Make Smarter People Part of Your Career

a business person has surrounded himself by a smart team of professionals going over a marketing plan

You have probably heard the saying, “To be successful, surround yourself with people who are smarter than you are.”

It’s good advice especially for sales professionals. Surround yourself with top-notch people.

Leadership guru Jim Rohn famously said, “You are the average of the five people you spend the most time with.” You could also say it like this: “You become the sum of your five best friends.” Spending time with exceptional people makes you more exceptional.

Of course, it’s easier for me to advise you to hang out with smarter people than it is for you to actually do it. Surrounding yourself with more talented people can be intimidating. And a blow to the ego. And even threatening. Nevertheless, move forward with faith and conviction that you will be better served by teaming up people who are better than you at certain things.

Sales Teams

Many sales professionals team up with others in their company. Sometimes those teams are created by the company or dictated by the boss. But if you have a choice, team up with people who are talented, hard-working and ambitious. Seek teammates who will challenge you. If you have multiple people on your team, make sure each person has different strengths and abilities.

Different Intelligences

Here’s something that might help salve a bruised ego resulting from being around smarter people: There are different kinds of intelligence.

Just because a colleague is smarter than you in one area doesn’t mean he or she is better in another. Perhaps you struggle with creativity and idea-generation but have superior analytical skills. Team up with the creative person and together you can accomplish more. You might not be as quick to pick up financial details as a certain person but maybe you are better at building relationships.

We all need to identify our top strengths and biggest weaknesses. You can maximize your strengths and mitigate your weaknesses by joining forces with people whose abilities complement your own.

Business Acumen

In this highly competitive economy, in which prospects consider many of our products and services to be commodities, you must have business acumen. That’s a collection of up-to-date, cutting-edge knowledge you can use to challenge prospects and prove you can provide value to them.

We’re finding that this “challenge” approach – based on your distinctly unique credentials – is becoming the best way to win new business especially if you have to take the prospect away from one of your competitors. Those sales pros who have the best business acumen often hang out with people other sales reps would find “intimidating.”

Sales Leaders

If you’re the leader of a sales team, have no fear of hiring people you think might pass you up some day. It’s better to be seen as a person who brings in and develops great talent than a person who protects the status quo by hiring mediocre or under-performing people.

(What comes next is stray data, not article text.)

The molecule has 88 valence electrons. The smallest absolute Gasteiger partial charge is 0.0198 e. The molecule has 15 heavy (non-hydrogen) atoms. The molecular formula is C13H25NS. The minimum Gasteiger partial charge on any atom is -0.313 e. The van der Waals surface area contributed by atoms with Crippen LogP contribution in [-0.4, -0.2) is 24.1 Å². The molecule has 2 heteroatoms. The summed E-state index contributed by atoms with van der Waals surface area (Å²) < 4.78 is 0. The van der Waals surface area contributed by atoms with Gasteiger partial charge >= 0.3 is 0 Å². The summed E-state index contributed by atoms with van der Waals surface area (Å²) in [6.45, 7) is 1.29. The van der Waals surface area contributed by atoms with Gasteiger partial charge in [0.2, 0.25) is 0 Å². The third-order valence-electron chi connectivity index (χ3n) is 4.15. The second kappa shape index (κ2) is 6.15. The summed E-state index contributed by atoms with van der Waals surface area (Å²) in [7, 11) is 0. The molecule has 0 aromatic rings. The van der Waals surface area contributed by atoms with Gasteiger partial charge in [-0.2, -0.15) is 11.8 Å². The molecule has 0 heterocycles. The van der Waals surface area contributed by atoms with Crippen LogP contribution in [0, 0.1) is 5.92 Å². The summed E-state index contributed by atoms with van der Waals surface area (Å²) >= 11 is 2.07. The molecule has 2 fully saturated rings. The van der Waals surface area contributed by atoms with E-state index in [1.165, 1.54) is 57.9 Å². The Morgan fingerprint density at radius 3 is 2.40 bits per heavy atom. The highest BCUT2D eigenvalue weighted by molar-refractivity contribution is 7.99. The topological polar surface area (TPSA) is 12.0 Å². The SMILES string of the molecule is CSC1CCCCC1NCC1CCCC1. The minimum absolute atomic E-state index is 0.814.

When you do end up employing an ultra-talented, hardworking individual, don’t try to hide them or prevent them from moving up just because you don’t want to lose them. Great talent rises to the top. Let the exceptional person move up. In the long run, it will benefit you as they will remember and appreciate the role you played in boosting their career. A former employee who makes it big can become a huge ally for you in the future.

If you hire a team of exceptional people, it will be important to have a culture of accountability in your office. Top performers expect to be held accountable and they expect that other employees in the company will be too. Perhaps the most important person to hold accountable is yourself. If you hold yourself to a high standard as a leader, your talented employees (even the ones more naturally gifted than you) will respect you and hold you in high esteem.

Mentorship for All

One of the best developmental tools in the sales profession is mentorship. Get a mentor and be a mentor. We benefit by being mentored and by mentoring others at the same time.

Some mentors don’t even have to know they’re your mentor – just study them and do the things they do. Other mentor relationships might be more formal. At that same time, mentor someone else. You actually become better in your work by teaching and coaching junior colleagues. One of my favorite phrases is, “you don’t know it until you’ve taught it.” Teaching someone else makes you know the material better. That’s one of the reasons why mentorship is a classic win-win situation.

Jeff Beals helps you find better prospects, close more deals and capture greater market share. He is an international award-winning author, sought-after keynote speaker, and accomplished sales consultant. He delivers compelling speeches and sales-training workshops worldwide. He has spoken in 5 countries and 41 states. A frequent media guest, Jeff has been featured in Investor’s Business Daily, USA Today, Men’s Health, Chicago Tribune and The New York Times.

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